In this video, from the heart of the British Museum’s Albukhary galleries, curator William Greenwood explains the different parts of an astrolabe and how to use it.
Learn more about the video’s showcased astrolabe here.
Essentially, an astrolabe is an ancient astronomical instrument that was a handheld model of the universe. As we see here, in its simplest form, the astrolabe was a metal disc with a pattern of wires, cut-outs, and perforations that allowed a user to calculate astronomical positions precisely.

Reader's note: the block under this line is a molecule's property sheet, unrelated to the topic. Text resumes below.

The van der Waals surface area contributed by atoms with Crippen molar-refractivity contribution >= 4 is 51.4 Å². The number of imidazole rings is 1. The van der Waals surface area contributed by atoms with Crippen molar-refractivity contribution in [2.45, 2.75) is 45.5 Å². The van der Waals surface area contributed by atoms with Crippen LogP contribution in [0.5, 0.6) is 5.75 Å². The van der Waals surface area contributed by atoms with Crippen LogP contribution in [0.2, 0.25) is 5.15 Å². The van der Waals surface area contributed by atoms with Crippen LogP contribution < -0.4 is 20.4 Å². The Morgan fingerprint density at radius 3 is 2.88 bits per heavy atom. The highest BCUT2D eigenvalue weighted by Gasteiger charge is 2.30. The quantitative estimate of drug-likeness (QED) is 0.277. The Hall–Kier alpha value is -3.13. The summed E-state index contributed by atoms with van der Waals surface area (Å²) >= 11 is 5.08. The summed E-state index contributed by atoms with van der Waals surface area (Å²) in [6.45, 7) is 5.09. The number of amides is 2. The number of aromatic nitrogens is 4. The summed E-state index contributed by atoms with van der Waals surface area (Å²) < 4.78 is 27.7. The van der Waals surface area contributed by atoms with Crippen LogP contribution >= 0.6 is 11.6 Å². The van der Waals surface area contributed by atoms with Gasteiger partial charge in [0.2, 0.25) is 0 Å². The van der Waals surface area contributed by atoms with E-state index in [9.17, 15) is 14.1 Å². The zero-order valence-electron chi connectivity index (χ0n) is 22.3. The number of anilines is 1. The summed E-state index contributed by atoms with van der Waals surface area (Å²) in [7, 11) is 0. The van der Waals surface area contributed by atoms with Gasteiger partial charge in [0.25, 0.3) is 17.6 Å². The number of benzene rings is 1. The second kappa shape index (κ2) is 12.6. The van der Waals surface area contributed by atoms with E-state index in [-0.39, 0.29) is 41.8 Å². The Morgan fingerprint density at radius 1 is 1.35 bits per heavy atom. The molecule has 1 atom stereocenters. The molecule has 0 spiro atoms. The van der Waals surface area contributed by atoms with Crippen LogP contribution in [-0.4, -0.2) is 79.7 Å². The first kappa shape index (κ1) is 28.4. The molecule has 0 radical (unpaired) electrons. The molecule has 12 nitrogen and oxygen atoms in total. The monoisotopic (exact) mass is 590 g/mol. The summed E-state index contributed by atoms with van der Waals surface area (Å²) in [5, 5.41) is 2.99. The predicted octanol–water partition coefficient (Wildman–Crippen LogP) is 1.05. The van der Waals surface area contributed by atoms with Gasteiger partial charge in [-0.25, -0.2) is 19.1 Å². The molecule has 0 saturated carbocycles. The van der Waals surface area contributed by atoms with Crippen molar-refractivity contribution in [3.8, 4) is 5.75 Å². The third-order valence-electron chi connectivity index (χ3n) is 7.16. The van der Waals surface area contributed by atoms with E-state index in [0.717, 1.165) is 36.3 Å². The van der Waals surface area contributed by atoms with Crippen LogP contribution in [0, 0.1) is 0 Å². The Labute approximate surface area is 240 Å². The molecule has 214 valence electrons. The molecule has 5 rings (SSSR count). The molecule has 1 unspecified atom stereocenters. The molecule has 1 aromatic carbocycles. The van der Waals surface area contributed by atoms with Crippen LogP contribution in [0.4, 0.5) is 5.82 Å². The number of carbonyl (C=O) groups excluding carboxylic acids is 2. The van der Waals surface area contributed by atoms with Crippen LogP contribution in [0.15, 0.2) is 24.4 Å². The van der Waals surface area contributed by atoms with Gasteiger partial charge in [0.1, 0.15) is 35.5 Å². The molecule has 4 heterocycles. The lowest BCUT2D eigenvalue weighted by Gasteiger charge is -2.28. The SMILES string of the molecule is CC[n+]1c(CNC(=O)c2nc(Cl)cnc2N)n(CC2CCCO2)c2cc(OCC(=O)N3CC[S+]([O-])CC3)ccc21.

Historically used by astronomers, an astrolabe measured the altitude above the horizon of a celestial body, day or night, and was used to:
- Identify stars or planets,
- Determine local latitude given local time (and vice versa),
- Survey, or triangulate.
In terms of its history, the astrolabe was used in classical antiquity, the Islamic Golden Age, the European Middle Ages and the Age of Discovery for all of these purposes.
Learn more about the astrolabe here.
View the original video here.
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